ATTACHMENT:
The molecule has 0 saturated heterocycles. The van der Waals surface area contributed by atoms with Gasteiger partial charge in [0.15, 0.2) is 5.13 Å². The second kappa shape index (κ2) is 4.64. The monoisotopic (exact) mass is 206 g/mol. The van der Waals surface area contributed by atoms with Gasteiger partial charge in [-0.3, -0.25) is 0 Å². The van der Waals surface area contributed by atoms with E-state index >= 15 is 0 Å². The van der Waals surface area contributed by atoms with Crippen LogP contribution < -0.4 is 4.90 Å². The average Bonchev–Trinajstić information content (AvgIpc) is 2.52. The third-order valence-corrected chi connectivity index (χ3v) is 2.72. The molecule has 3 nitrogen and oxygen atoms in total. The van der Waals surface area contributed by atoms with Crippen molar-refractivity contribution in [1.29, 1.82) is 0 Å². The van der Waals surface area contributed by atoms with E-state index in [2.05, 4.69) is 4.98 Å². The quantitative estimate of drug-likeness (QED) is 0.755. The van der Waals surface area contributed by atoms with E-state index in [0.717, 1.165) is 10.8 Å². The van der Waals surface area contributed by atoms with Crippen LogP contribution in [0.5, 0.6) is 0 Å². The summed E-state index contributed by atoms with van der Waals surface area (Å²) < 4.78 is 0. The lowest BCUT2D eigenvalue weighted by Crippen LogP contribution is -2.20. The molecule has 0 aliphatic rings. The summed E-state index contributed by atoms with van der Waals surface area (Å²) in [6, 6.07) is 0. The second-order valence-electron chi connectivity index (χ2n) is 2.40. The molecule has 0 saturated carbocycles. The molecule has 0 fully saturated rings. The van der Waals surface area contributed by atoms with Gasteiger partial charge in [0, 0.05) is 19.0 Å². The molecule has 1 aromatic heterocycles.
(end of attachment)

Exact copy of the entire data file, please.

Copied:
The molecule has 0 saturated heterocycles. The van der Waals surface area contributed by atoms with Gasteiger partial charge in [0.15, 0.2) is 5.13 Å². The second kappa shape index (κ2) is 4.64. The monoisotopic (exact) mass is 206 g/mol. The van der Waals surface area contributed by atoms with Gasteiger partial charge in [-0.3, -0.25) is 0 Å². The van der Waals surface area contributed by atoms with E-state index >= 15 is 0 Å². The van der Waals surface area contributed by atoms with Crippen LogP contribution < -0.4 is 4.90 Å². The average Bonchev–Trinajstić information content (AvgIpc) is 2.52. The third-order valence-corrected chi connectivity index (χ3v) is 2.72. The molecule has 3 nitrogen and oxygen atoms in total. The van der Waals surface area contributed by atoms with Crippen molar-refractivity contribution in [1.29, 1.82) is 0 Å². The van der Waals surface area contributed by atoms with E-state index in [2.05, 4.69) is 4.98 Å². The quantitative estimate of drug-likeness (QED) is 0.755. The van der Waals surface area contributed by atoms with E-state index in [0.717, 1.165) is 10.8 Å². The van der Waals surface area contributed by atoms with Crippen LogP contribution in [0.5, 0.6) is 0 Å². The summed E-state index contributed by atoms with van der Waals surface area (Å²) < 4.78 is 0. The lowest BCUT2D eigenvalue weighted by Crippen LogP contribution is -2.20. The molecule has 0 aliphatic rings. The summed E-state index contributed by atoms with van der Waals surface area (Å²) in [6, 6.07) is 0. The second-order valence-electron chi connectivity index (χ2n) is 2.40. The molecule has 0 saturated carbocycles. The molecule has 0 fully saturated rings. The van der Waals surface area contributed by atoms with Gasteiger partial charge in [0, 0.05) is 19.0 Å². The molecule has 1 aromatic heterocycles.